A Walk in Druid Hill Park
I met two interesting beings on a sunny noon-time walk today in Baltimore’s famous Druid Hill Park: Olivia and her dog, Foley. They live a short drive from the park in the city community of Mondawmin. My office is just few blocks from the park in the Reservoir Lake (part of the park) community.
The park is enjoying a revival as the historical center of Baltimore. It is the third oldest (1860) urban park in America after Central Park in New York (1858), and Fairmount Park in Philadelphia (1812).
Foley was a very friendly dog. I told Olivia that my next door neighbor, Mr Donovan, had a big dog just like Foley who was very friendly too and asked if she had run into them. She said, “Oh yes, Foley does not like Arthur (Mr. Donovan’s dog) at all! Something about being the biggest dog in town, I guess.
“What kind of dogs are Foley and Arthur anyway,” I wondered. “Foley’s breed is a Briard,” just like Arthur, she said. I couldn’t stop laughing, not just because of the funny alliteration. “Briad sounds like the name I suggested to Raymond for his cool beard in a recent post–“BreeArd.”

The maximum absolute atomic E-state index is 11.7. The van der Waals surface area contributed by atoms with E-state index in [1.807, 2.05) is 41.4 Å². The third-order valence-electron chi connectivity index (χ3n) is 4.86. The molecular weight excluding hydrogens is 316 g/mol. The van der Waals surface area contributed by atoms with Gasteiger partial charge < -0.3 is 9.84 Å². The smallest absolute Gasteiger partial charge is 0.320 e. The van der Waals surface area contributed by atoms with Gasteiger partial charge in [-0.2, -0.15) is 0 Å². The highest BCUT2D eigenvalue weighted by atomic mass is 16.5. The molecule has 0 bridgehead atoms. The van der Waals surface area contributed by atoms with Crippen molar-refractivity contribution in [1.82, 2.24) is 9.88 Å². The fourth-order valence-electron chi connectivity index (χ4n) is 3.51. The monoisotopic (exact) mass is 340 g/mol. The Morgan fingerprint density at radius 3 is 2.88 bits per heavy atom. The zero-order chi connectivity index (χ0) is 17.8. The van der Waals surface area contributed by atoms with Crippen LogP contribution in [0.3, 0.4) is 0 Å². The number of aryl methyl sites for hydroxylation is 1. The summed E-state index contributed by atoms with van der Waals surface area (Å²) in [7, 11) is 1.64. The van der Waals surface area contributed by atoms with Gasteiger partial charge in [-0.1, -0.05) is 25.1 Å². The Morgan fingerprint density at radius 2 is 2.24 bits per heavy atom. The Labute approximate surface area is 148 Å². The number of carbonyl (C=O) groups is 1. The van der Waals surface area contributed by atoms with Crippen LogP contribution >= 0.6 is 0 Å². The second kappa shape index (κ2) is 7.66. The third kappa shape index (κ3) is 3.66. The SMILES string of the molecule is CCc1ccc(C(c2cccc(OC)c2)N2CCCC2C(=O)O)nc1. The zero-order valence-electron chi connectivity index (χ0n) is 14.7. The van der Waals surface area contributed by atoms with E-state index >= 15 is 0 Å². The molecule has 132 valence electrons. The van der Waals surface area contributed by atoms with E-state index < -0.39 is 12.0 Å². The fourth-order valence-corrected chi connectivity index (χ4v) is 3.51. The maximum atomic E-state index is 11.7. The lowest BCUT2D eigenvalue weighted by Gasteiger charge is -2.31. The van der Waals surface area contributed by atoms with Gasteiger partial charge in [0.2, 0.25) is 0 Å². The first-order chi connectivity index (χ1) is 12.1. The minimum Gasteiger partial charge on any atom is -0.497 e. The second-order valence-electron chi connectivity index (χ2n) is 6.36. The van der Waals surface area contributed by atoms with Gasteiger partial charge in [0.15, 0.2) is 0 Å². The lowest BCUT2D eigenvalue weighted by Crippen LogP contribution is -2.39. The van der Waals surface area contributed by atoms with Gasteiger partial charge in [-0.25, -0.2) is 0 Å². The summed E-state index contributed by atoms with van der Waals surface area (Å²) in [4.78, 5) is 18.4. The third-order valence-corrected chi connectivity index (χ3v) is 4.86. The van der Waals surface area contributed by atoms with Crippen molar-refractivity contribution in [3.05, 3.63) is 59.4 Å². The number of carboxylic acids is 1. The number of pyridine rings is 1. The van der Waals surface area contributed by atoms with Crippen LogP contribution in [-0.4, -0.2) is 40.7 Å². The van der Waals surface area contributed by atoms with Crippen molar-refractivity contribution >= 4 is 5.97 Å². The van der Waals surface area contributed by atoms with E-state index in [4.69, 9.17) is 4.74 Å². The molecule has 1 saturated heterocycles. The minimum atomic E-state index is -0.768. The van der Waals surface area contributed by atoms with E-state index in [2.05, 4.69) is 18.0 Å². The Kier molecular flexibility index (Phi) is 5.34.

She let me take a picture of her and Foley before we went on our way. I asked if she knew how “Druid” became the name of the park. “No idea,” she said.
After some digging, I discovered that “Druid” seemed to be an homage to the 12th century Scottish heritage of the original owner and Shepard of the estate in the 1700s, George Buchanan. (original boat house lake shown, now part of the park’s zoo) He was one of seven commissioners who established Baltimore City in 1729. The city paid for the park land with a one cent tax on the nickle of horse-drawn street car fares.